Allen provides a formula to estimate the number for your max aerobic heart rate, or the magic number to keep your heart rate under during aerobic training.
1. Take 180
2. Subtract your age
3. Take this number and correct it by the following:
-If you do not workout, subtract another 5 beats.
-If you workout only 1-2 days a week, only subtract 2 or 3 beats.
-If you workout 3-4 times a week keep the number where it is.
-If you workout 5-6 times a week keep the number where it is.
-If you workout 7 or more times a week and have done so for over a year, add 5 beats to the number.
What is so magic about this number? Your max aerobic heart rate is the maximum heart rate you can workout at and still burn mostly fat for fuel. If you consistently workout above this number, you are essentially training your body into a chemistry that can only burn carbohydrate for fuel. Since your body is not able to take in and process an equal number of calories that you burn per hour in an endurance event, you can see where this would be a problem. There will be a point where you will simply run out of fuel.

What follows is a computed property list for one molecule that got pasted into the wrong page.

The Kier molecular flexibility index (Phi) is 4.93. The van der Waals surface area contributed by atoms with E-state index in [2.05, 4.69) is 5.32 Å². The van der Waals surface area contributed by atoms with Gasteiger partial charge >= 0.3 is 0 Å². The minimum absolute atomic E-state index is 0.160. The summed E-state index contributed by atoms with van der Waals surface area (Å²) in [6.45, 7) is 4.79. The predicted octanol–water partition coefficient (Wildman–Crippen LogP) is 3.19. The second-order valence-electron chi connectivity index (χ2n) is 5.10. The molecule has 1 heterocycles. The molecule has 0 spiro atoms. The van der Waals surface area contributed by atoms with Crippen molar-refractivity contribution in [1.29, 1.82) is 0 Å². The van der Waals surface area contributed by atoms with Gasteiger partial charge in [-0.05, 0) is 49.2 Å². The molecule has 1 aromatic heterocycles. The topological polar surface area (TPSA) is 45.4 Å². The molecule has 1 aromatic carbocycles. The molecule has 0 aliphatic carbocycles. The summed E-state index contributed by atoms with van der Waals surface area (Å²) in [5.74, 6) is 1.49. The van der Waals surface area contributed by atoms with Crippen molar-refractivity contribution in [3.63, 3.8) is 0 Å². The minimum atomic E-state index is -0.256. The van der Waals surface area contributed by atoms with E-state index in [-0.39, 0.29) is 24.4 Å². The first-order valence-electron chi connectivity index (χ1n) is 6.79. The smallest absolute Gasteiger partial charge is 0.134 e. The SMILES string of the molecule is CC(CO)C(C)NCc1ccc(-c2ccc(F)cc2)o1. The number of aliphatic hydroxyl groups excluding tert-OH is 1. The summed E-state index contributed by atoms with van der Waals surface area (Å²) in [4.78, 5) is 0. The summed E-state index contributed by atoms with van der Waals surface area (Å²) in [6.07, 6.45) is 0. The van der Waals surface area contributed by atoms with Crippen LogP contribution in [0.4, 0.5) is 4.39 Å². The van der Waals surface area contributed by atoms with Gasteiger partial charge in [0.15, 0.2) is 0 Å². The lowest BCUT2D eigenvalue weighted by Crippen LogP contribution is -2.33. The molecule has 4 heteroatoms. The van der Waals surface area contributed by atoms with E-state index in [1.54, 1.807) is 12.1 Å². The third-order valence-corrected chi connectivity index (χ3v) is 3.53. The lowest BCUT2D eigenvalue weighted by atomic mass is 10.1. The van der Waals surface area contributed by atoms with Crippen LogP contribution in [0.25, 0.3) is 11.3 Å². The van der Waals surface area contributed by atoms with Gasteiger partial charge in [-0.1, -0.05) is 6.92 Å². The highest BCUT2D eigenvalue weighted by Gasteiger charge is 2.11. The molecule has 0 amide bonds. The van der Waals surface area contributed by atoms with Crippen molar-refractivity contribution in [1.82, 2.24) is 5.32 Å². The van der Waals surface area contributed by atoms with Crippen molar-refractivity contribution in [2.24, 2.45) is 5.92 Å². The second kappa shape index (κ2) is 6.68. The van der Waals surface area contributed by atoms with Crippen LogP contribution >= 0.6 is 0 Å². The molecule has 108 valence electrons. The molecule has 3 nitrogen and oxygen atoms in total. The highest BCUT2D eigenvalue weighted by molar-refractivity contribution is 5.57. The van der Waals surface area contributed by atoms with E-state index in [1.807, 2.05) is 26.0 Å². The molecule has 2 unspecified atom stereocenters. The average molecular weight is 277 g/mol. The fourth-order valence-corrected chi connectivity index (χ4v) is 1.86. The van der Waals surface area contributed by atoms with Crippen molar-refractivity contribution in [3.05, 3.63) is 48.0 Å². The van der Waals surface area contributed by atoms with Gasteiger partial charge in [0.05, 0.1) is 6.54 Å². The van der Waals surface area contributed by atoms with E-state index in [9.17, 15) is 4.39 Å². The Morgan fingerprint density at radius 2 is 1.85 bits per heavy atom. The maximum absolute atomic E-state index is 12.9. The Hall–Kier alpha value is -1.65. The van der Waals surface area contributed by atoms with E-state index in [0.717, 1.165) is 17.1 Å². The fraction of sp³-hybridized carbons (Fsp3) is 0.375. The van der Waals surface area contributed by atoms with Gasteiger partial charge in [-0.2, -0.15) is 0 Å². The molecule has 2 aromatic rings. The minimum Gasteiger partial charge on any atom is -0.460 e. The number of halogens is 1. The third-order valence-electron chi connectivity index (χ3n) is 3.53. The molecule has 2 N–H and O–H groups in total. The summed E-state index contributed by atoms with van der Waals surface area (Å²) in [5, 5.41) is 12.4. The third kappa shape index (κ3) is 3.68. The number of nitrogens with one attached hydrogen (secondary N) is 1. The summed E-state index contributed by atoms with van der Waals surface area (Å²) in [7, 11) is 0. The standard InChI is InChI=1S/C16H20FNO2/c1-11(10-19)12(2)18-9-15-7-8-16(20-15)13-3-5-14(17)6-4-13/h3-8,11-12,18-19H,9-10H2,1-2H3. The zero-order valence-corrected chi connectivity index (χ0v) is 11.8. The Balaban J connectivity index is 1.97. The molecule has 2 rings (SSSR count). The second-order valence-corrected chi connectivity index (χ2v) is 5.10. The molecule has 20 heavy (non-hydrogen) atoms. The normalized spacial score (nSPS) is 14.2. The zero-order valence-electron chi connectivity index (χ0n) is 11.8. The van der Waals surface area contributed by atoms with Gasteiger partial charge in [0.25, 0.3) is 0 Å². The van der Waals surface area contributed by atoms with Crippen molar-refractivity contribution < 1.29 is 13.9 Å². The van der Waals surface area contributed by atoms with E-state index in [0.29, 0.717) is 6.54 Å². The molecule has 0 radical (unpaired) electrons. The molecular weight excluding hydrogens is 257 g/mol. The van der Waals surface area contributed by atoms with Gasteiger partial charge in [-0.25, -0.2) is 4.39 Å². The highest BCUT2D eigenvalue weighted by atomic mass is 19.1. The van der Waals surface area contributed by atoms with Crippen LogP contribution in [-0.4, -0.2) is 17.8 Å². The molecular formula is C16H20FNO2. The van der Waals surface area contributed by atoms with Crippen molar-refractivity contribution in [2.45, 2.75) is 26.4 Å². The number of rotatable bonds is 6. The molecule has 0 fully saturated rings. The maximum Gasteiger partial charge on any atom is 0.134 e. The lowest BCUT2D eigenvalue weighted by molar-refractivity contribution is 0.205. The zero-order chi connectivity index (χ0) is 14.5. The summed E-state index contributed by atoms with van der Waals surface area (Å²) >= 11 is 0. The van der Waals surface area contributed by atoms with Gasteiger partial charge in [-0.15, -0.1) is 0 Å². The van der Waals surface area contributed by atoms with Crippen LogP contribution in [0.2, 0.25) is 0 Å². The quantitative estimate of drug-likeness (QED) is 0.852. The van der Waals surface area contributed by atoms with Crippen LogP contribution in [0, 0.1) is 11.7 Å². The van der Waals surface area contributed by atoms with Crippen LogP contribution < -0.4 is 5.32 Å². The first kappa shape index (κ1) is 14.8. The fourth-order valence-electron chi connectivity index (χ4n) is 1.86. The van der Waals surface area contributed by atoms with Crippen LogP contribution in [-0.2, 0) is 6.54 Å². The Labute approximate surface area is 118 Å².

Mark Allen describes how he started to keep his heart rate under 155 while running, and his pace was a full three minutes slower than he was used to running in training. After a few months of running this way exclusively, he was able to run as fast as he used to while still keeping his heart rate under 155. So now he was running at paces that used to take him to his max heart rate while maintaining his heart rate in the aerobic zone. Cool, huh?
I’m sure if you are a runner, you have heard the saying that most people run their hard runs too easy and their easy runs too hard. I was sure that this would apply to me as well. I hate running super-slow, and I know I sometimes pick up the pace a little too much on my easy days. According to the formula above, my max aerobic heart rate should be somewhere between 150-155 bpm.